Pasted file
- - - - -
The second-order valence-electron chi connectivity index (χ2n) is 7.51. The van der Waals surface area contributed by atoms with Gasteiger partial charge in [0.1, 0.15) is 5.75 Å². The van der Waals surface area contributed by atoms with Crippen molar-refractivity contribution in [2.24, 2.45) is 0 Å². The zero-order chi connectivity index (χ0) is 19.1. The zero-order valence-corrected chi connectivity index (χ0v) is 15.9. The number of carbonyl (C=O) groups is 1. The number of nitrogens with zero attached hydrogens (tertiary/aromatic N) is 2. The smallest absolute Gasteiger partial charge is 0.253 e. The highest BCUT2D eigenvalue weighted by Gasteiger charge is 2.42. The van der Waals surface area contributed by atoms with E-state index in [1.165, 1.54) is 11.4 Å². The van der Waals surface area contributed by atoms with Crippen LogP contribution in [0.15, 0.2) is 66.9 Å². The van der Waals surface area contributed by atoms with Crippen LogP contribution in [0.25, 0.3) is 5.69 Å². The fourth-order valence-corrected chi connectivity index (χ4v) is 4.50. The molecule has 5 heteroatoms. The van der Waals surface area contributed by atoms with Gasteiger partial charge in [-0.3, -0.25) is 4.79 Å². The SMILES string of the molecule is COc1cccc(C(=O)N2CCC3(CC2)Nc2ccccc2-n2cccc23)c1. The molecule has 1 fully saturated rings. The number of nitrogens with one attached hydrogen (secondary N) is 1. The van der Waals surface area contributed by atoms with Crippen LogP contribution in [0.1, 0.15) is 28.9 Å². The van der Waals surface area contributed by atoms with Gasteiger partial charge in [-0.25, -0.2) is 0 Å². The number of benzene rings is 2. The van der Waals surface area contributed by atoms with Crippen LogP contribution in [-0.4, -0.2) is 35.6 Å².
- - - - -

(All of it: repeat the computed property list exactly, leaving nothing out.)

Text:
The second-order valence-electron chi connectivity index (χ2n) is 7.51. The van der Waals surface area contributed by atoms with Gasteiger partial charge in [0.1, 0.15) is 5.75 Å². The van der Waals surface area contributed by atoms with Crippen molar-refractivity contribution in [2.24, 2.45) is 0 Å². The zero-order chi connectivity index (χ0) is 19.1. The zero-order valence-corrected chi connectivity index (χ0v) is 15.9. The number of carbonyl (C=O) groups is 1. The number of nitrogens with zero attached hydrogens (tertiary/aromatic N) is 2. The smallest absolute Gasteiger partial charge is 0.253 e. The highest BCUT2D eigenvalue weighted by Gasteiger charge is 2.42. The van der Waals surface area contributed by atoms with E-state index in [1.165, 1.54) is 11.4 Å². The van der Waals surface area contributed by atoms with Crippen LogP contribution in [0.15, 0.2) is 66.9 Å². The van der Waals surface area contributed by atoms with Crippen LogP contribution in [0.25, 0.3) is 5.69 Å². The fourth-order valence-corrected chi connectivity index (χ4v) is 4.50. The molecule has 5 heteroatoms. The van der Waals surface area contributed by atoms with Gasteiger partial charge in [-0.3, -0.25) is 4.79 Å². The SMILES string of the molecule is COc1cccc(C(=O)N2CCC3(CC2)Nc2ccccc2-n2cccc23)c1. The molecule has 1 fully saturated rings. The number of nitrogens with one attached hydrogen (secondary N) is 1. The van der Waals surface area contributed by atoms with Crippen LogP contribution in [0.1, 0.15) is 28.9 Å². The van der Waals surface area contributed by atoms with Gasteiger partial charge in [-0.25, -0.2) is 0 Å². The number of benzene rings is 2. The van der Waals surface area contributed by atoms with Crippen LogP contribution in [-0.4, -0.2) is 35.6 Å².